• Okay, so there was a tiny hint of joy in this episode and it came, surprisingly, from Jo. She begins the episode as a sad sack lying in bed refusing to get up and face another day. She’s tired of no surgery and the inability to help patients and she’s definitely tired of having to walk past the refrigerator truck where they have to store bodies now. It doesn’t help that she’s still working with Val, the hepatic pregnancy woman, who still can’t see her (liver) daughter and it is repeatedly heartbreaking. Jo then gets pulled in to deliver a baby and feels joy for the first time in a while. She’s contemplating leaving surgery for obstetrics. “I want to be happy,” she tells Schmitt.
• Tom Koracick seems okay … FOR NOW. He arrives at Grey Sloan really out of it but by the time Sad Teddy comes to his side to ask for forgiveness and friendship, he seems much better. This thing could turn at any moment, so I won’t believe he’s fine until he’s out of the hospital.
• Hey, does anyone actually care about Sad Teddy being so Sad all the time? That’s not rhetorical, the answer is no.
• Oh, there was another bit of joy in this episode to cling to: Link’s face when he found out Amelia has had sex with Tom before. I mean, it didn’t bring him joy, but oh boy, it brought me some.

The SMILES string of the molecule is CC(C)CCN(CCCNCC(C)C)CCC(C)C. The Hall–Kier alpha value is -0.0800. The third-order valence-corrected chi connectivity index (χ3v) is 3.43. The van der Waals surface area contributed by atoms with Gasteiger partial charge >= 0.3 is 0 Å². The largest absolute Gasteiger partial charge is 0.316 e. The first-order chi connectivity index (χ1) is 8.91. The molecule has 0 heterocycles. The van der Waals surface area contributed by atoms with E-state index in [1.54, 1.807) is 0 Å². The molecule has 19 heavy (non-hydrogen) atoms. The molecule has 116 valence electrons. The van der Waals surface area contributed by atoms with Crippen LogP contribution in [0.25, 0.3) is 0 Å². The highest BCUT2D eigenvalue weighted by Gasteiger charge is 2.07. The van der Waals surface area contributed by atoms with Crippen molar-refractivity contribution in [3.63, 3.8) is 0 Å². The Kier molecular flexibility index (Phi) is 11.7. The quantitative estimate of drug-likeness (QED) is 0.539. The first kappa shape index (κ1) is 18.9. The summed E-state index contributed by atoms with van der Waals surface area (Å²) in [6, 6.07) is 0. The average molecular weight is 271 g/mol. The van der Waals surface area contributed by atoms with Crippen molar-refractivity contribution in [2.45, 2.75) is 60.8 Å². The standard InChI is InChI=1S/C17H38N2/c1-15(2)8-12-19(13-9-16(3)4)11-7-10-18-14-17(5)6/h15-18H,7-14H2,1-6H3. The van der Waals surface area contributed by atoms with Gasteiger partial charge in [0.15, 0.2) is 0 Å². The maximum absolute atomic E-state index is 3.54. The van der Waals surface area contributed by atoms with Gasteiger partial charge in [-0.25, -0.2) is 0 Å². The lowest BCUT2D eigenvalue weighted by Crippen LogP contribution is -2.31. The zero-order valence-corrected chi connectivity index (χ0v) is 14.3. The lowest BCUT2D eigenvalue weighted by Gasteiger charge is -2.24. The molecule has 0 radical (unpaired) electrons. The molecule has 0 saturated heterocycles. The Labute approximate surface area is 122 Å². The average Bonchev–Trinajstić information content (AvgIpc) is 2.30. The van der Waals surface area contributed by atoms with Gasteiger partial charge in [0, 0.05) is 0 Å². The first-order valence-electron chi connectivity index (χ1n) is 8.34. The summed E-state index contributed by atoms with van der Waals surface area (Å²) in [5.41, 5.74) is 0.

• Are we kind of into this new crop of interns? Dr. Khan works with Jo this week. Although he was an Attending in Pakistan and had to start over once he immigrated to the U.S. and would most likely be Jo’s superior, he is nothing but pleasant and grateful for the chance to learn from her. Also, he reminds Jo that “every day above ground is a good day” and yes, that’s from Scarface. I’ve never seen that movie but it sounds very uplifting and not at all distressing.
• Oh! My! Word! Bailey telling Meredith she misses her? And wishes she would wake up? The whole scene with Bailey talking to Meredith on the beach about needing someone who understands what it’s like to have a parent with Alzheimer’s was so emotional it almost made me forget about how we’re now on our third loved-one-with-Alzheimer’s storyline on this show.
• As a parting note: CHANDRA WILSON, EVERYBODY.